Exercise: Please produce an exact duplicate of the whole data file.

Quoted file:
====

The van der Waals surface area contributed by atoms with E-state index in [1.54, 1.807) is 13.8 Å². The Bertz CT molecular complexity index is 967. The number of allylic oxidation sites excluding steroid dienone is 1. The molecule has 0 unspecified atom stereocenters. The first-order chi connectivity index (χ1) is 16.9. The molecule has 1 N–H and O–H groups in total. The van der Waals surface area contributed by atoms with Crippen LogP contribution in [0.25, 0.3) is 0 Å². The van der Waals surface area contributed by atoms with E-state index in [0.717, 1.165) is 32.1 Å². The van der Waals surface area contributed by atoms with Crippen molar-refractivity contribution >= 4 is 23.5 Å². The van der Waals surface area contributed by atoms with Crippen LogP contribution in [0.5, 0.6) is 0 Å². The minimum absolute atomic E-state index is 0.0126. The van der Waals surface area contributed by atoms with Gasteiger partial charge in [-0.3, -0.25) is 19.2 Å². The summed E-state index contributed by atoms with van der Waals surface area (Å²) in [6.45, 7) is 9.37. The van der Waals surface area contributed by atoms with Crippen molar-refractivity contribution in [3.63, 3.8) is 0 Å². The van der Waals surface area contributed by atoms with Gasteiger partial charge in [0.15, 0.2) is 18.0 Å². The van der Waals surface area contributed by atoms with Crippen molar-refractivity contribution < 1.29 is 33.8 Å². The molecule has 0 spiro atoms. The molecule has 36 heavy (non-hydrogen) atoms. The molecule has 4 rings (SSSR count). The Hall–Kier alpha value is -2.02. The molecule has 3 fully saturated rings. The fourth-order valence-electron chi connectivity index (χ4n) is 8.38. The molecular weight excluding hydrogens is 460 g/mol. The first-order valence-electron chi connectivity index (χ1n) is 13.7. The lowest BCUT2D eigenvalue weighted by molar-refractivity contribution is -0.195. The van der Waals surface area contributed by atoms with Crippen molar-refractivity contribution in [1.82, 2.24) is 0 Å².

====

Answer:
The van der Waals surface area contributed by atoms with E-state index in [1.54, 1.807) is 13.8 Å². The Bertz CT molecular complexity index is 967. The number of allylic oxidation sites excluding steroid dienone is 1. The molecule has 0 unspecified atom stereocenters. The first-order chi connectivity index (χ1) is 16.9. The molecule has 1 N–H and O–H groups in total. The van der Waals surface area contributed by atoms with Crippen LogP contribution in [0.25, 0.3) is 0 Å². The van der Waals surface area contributed by atoms with E-state index in [0.717, 1.165) is 32.1 Å². The van der Waals surface area contributed by atoms with Crippen molar-refractivity contribution >= 4 is 23.5 Å². The van der Waals surface area contributed by atoms with Crippen LogP contribution in [0.5, 0.6) is 0 Å². The minimum absolute atomic E-state index is 0.0126. The van der Waals surface area contributed by atoms with Gasteiger partial charge in [-0.3, -0.25) is 19.2 Å². The summed E-state index contributed by atoms with van der Waals surface area (Å²) in [6.45, 7) is 9.37. The van der Waals surface area contributed by atoms with Crippen molar-refractivity contribution in [3.63, 3.8) is 0 Å². The van der Waals surface area contributed by atoms with Gasteiger partial charge in [0.15, 0.2) is 18.0 Å². The van der Waals surface area contributed by atoms with Crippen molar-refractivity contribution < 1.29 is 33.8 Å². The molecule has 0 spiro atoms. The molecule has 36 heavy (non-hydrogen) atoms. The molecule has 4 rings (SSSR count). The Hall–Kier alpha value is -2.02. The molecule has 3 fully saturated rings. The fourth-order valence-electron chi connectivity index (χ4n) is 8.38. The molecular weight excluding hydrogens is 460 g/mol. The first-order valence-electron chi connectivity index (χ1n) is 13.7. The lowest BCUT2D eigenvalue weighted by molar-refractivity contribution is -0.195. The van der Waals surface area contributed by atoms with Crippen molar-refractivity contribution in [1.82, 2.24) is 0 Å².